Why Random Songs Get Stuck in Your Head — and What to Do About It

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Photo by Kyle Smith on Unsplash

When I woke up this morning my very first thought was “Love that chicken from Popeye’s”. The thought was set to music — and on repeat. Over and over and over again.

In reality, I do not love that chicken from Popeye’s. Or at least I think I don’t, because I’ve never even been to a Popeye’s. I have, however, heard that Popeye’s jingle a time or 5,000 in my life, so it’s clearly imprinted somewhere in the deep dark recesses of my brain.

Theoretically it would have stayed there, but unfortunately for me my roommate sang the jingle yesterday — one time — and it’s been stuck in my head ever since. For the record, my roommate is a vegan, so she also does not actually love that chicken from Popeye’s.

But anyway, the Popeye’s jingle is my current earworm. And possibly yours now too. You’re welcome.

It made me wonder, how on earth can I get this damn jingle out of my head? Sometimes when I have a song stuck in my head if I play it a couple of times it’ll go away, but these one-line earworms really burrow into my consciousness for some reason. So I turned to the source of most of my information: google. (Just kidding. Except in this case).

As always happens when I google something, I found about 5 million hits, some more helpful than others. There has, of course, been much research about earworms, since it’s clearly the most pressing issue of our time.

Surveys indicated that 90% of us experience an earworm at least once a week. The average earworm is 15–30 seconds long. Women, people constantly exposed to music, people who are super tired or stressed, and people with higher levels of neuroticism are more likely to be plagued with frequent earworms.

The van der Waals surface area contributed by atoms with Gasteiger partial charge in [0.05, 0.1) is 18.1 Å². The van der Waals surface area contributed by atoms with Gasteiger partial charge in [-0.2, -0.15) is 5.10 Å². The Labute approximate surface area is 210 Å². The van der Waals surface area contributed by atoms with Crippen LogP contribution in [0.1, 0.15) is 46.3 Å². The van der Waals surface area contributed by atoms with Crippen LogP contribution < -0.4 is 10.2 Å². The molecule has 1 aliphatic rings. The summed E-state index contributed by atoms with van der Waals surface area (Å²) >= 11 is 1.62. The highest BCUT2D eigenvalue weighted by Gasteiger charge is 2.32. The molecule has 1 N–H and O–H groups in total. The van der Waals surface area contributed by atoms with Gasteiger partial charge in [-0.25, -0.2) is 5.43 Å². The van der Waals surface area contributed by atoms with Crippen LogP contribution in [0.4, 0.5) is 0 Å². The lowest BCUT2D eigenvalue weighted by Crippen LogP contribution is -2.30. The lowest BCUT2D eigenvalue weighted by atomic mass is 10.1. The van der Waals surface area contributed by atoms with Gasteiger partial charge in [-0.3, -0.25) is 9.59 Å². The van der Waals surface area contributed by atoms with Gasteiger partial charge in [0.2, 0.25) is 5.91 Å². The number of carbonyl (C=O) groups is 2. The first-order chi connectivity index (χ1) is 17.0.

Scientists have even documented the song and commercial jingles most likely to be earworms, including: “by Mennon”, the “weem-a-wop” part of “The Lion Sleeps Tonight”, the “baby back, baby back, baby back ribs” jingle, the “plop plop fizz fizz” jingle, the “no we will not let you go” part of “Bohemian Rhapsody” and the “rah-rah-ah-ah-ah” part of “Bad Romance”.

I don’t have scientific evidence of this one, but I think if you grew up in Chicago in the 70s and 80s it’s very likely that “588–2300 Empire” is also a frequent contender on your “most annoying earworm” lists. Seriously, I know a total of three phone numbers by heart: my phone number from when I was in grammar school, my best friend’s cell phone, and the number for Empire Carpets.

So what do you do? Suggestions for knocking earworms out of your brain include:

Written by

Rose Bak is a freelance writer, author and yoga teacher who lives in Portland, Oregon. Visit rosebakenterprises.com or follow @authorrosebak on social media.

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